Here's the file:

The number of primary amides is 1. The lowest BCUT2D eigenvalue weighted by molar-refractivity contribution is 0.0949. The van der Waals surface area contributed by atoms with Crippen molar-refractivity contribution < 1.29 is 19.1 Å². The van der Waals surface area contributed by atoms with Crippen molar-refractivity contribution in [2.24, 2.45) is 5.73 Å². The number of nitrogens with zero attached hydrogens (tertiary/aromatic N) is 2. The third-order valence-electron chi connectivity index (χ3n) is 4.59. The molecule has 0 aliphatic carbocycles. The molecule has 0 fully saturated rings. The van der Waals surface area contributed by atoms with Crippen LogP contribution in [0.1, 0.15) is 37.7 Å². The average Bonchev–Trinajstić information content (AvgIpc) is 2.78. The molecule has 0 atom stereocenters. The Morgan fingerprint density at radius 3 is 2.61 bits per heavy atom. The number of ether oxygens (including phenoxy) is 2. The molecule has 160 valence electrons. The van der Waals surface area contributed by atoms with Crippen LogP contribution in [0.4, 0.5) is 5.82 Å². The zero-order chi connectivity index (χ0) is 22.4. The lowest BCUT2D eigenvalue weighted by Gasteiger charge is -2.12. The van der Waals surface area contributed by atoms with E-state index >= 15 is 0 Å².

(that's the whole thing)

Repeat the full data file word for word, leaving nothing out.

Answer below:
The number of primary amides is 1. The lowest BCUT2D eigenvalue weighted by molar-refractivity contribution is 0.0949. The van der Waals surface area contributed by atoms with Crippen molar-refractivity contribution < 1.29 is 19.1 Å². The van der Waals surface area contributed by atoms with Crippen molar-refractivity contribution in [2.24, 2.45) is 5.73 Å². The number of nitrogens with zero attached hydrogens (tertiary/aromatic N) is 2. The third-order valence-electron chi connectivity index (χ3n) is 4.59. The molecule has 0 aliphatic carbocycles. The molecule has 0 fully saturated rings. The van der Waals surface area contributed by atoms with Crippen LogP contribution in [0.1, 0.15) is 37.7 Å². The average Bonchev–Trinajstić information content (AvgIpc) is 2.78. The molecule has 0 atom stereocenters. The Morgan fingerprint density at radius 3 is 2.61 bits per heavy atom. The number of ether oxygens (including phenoxy) is 2. The molecule has 160 valence electrons. The van der Waals surface area contributed by atoms with Crippen LogP contribution in [0.4, 0.5) is 5.82 Å². The zero-order chi connectivity index (χ0) is 22.4. The lowest BCUT2D eigenvalue weighted by Gasteiger charge is -2.12. The van der Waals surface area contributed by atoms with E-state index >= 15 is 0 Å².